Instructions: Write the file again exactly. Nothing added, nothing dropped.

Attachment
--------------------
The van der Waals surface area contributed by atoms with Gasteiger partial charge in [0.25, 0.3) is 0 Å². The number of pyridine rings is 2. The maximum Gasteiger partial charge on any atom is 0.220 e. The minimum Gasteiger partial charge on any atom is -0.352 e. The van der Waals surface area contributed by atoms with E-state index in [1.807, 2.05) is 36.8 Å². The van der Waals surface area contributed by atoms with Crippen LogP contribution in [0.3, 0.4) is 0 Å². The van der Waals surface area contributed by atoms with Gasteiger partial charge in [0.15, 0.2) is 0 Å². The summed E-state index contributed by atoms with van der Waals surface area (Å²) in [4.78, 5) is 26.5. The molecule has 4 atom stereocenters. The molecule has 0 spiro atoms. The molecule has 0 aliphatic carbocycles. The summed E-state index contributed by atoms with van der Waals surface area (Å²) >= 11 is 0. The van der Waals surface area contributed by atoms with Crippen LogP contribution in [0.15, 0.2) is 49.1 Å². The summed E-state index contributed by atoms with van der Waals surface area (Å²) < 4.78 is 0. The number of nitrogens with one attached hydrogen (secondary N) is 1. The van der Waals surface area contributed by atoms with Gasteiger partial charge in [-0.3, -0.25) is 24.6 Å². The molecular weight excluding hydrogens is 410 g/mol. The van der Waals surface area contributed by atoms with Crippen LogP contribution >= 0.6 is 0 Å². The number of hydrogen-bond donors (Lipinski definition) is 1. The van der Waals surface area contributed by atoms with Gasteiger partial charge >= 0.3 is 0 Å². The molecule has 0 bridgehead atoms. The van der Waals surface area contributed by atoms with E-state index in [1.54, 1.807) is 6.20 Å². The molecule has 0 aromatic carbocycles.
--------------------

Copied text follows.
The van der Waals surface area contributed by atoms with Gasteiger partial charge in [0.25, 0.3) is 0 Å². The number of pyridine rings is 2. The maximum Gasteiger partial charge on any atom is 0.220 e. The minimum Gasteiger partial charge on any atom is -0.352 e. The van der Waals surface area contributed by atoms with E-state index in [1.807, 2.05) is 36.8 Å². The van der Waals surface area contributed by atoms with Crippen LogP contribution in [0.3, 0.4) is 0 Å². The van der Waals surface area contributed by atoms with Gasteiger partial charge in [0.15, 0.2) is 0 Å². The summed E-state index contributed by atoms with van der Waals surface area (Å²) in [4.78, 5) is 26.5. The molecule has 4 atom stereocenters. The molecule has 0 spiro atoms. The molecule has 0 aliphatic carbocycles. The summed E-state index contributed by atoms with van der Waals surface area (Å²) >= 11 is 0. The van der Waals surface area contributed by atoms with Crippen LogP contribution in [0.15, 0.2) is 49.1 Å². The summed E-state index contributed by atoms with van der Waals surface area (Å²) < 4.78 is 0. The number of nitrogens with one attached hydrogen (secondary N) is 1. The van der Waals surface area contributed by atoms with Gasteiger partial charge in [-0.3, -0.25) is 24.6 Å². The molecular weight excluding hydrogens is 410 g/mol. The van der Waals surface area contributed by atoms with Crippen LogP contribution >= 0.6 is 0 Å². The number of hydrogen-bond donors (Lipinski definition) is 1. The van der Waals surface area contributed by atoms with Gasteiger partial charge >= 0.3 is 0 Å². The molecule has 0 bridgehead atoms. The van der Waals surface area contributed by atoms with E-state index in [1.54, 1.807) is 6.20 Å². The molecule has 0 aromatic carbocycles.